Today’s guest post is by Jeff Ryan.
“Travel allows me to keep the hobgoblins of a frittered life at bay.”
– Jeff Ryan
In the last few years, there’s been a staggering amount of interest in achieving the elusive state of “work/life balance”. Over 1 million people enter the phrase in Google search every week.
I totally get it. As a card carrying workaholic (loving what you do makes you particularly susceptible), I can drive myself to the edges, then wonder where all my rocket fuel went.
The lesson I learned long ago: Long stretches (weeks on end) of writing take an inevitable toll on the quality of my work, zap my creative reserves and make me grumpy. Even worse, when I lose my creative mojo, I start obsessing about life’s little chores. My “creativity pyramid” gets flipped on end, so I spend inordinate amounts of time in “the world of the unimportant”. When this state kicks in, I feel like I’m chasing my writing time as if it were a styrofoam cup blowing to and fro across a giant parking lot. I make a half assed attempt to grab it, but it always slips from my grasp.
Fortunately, I also found my cure for work/life imbalance a long time ago.
Something amazing happens when I walk out the door with a backpack on. I step away from the vague land of “what ifs” and “somedays” into joyous realm of the here and now.
When I immerse myself in the present, I can feel my vitality and creativity gaining strength. As it turns out, I’m not alone.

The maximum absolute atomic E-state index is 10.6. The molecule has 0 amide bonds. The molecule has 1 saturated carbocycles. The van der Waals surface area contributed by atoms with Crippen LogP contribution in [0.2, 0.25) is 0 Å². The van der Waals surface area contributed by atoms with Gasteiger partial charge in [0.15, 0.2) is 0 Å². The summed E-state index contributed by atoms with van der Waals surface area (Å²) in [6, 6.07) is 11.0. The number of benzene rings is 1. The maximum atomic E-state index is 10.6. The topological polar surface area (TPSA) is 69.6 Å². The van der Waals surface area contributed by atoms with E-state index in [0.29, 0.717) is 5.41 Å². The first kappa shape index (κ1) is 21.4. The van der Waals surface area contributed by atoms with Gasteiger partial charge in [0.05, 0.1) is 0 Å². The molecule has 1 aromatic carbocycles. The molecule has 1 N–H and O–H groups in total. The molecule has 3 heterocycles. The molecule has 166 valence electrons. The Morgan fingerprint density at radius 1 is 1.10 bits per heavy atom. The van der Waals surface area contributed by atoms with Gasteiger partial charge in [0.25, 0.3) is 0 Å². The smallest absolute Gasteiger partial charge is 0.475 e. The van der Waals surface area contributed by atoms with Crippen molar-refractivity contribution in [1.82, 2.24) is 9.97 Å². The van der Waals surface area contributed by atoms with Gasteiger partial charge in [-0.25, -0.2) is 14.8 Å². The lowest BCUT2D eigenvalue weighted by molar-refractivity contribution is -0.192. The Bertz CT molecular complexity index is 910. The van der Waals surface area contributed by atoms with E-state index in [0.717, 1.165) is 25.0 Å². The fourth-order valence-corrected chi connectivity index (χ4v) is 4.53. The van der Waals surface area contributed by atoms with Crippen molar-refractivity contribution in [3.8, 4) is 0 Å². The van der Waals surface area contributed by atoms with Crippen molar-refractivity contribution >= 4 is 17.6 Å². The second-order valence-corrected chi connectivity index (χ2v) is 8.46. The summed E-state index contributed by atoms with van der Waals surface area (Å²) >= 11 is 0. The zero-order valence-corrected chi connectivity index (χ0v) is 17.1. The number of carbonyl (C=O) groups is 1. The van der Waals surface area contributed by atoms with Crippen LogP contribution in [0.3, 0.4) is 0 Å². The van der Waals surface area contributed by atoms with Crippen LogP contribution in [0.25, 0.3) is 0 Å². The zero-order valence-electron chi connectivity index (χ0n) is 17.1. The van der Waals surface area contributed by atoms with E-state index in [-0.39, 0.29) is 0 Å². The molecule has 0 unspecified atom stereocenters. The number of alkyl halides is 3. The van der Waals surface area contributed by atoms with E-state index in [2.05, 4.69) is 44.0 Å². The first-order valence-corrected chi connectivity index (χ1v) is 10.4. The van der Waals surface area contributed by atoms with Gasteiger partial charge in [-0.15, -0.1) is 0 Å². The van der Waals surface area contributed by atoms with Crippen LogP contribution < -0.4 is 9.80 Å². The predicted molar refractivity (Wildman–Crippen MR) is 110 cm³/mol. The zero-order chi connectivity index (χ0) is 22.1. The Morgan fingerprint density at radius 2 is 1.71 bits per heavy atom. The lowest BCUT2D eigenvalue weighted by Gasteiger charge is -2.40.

The authors of a significant recent study conclude that “four nature-filled days – intentionally away from electronic devices – were linked with 50 percent higher scores on a test for creativity.”
[Source: Creativity in the Wild: Improving Creative Reasoning through Immersion in Natural Settings. Ruth Ann Atchley, David L. Strayer, Paul Atchley. http://journals.plos.org/plosone/article?id=10.1371/journal.pone.0051474]
My guess is that disconnecting from the internet allows us to reconnect with ourselves—often in profound ways. What we have in the absence of chatter is the spectacle of the world around us on our terms and in real time. There’s no better place to think great thoughts or enjoy the freedom of not having to think at all.
Taking a trip into the backcountry has always been the magic potion that fills me with strength, insights and perspective, that keeps the hobgoblins of a frittered life at bay. And most important, places the joy of living in the moment back at the top of the pyramid.
Jeff Ryan is the author of Appalachian Odyssey: A 28-year Hike of America’s Trail, which the former Executive Editor of National Geographic has described as, “destined to be a classic of nature and travel writing”. Read more on his site, www.jeffryanauthor.com.